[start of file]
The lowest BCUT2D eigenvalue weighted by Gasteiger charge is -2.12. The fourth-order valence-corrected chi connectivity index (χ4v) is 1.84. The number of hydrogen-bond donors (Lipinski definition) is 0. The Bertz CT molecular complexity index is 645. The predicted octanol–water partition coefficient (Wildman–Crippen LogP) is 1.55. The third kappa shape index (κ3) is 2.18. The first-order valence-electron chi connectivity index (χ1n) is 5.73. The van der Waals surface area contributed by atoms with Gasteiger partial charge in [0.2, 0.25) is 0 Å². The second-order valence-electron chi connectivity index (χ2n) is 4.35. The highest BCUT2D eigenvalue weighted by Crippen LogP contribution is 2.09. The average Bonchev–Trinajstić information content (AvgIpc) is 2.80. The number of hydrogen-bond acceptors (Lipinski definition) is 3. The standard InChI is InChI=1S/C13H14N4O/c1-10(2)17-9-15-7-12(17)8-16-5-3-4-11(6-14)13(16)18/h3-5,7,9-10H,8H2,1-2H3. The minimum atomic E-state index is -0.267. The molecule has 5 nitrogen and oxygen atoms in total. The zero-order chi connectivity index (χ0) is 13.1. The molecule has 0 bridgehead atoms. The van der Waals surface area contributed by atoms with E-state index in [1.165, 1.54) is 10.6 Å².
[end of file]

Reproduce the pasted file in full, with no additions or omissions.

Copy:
The lowest BCUT2D eigenvalue weighted by Gasteiger charge is -2.12. The fourth-order valence-corrected chi connectivity index (χ4v) is 1.84. The number of hydrogen-bond donors (Lipinski definition) is 0. The Bertz CT molecular complexity index is 645. The predicted octanol–water partition coefficient (Wildman–Crippen LogP) is 1.55. The third kappa shape index (κ3) is 2.18. The first-order valence-electron chi connectivity index (χ1n) is 5.73. The van der Waals surface area contributed by atoms with Gasteiger partial charge in [0.2, 0.25) is 0 Å². The second-order valence-electron chi connectivity index (χ2n) is 4.35. The highest BCUT2D eigenvalue weighted by Crippen LogP contribution is 2.09. The average Bonchev–Trinajstić information content (AvgIpc) is 2.80. The number of hydrogen-bond acceptors (Lipinski definition) is 3. The standard InChI is InChI=1S/C13H14N4O/c1-10(2)17-9-15-7-12(17)8-16-5-3-4-11(6-14)13(16)18/h3-5,7,9-10H,8H2,1-2H3. The minimum atomic E-state index is -0.267. The molecule has 5 nitrogen and oxygen atoms in total. The zero-order chi connectivity index (χ0) is 13.1. The molecule has 0 bridgehead atoms. The van der Waals surface area contributed by atoms with E-state index in [1.165, 1.54) is 10.6 Å².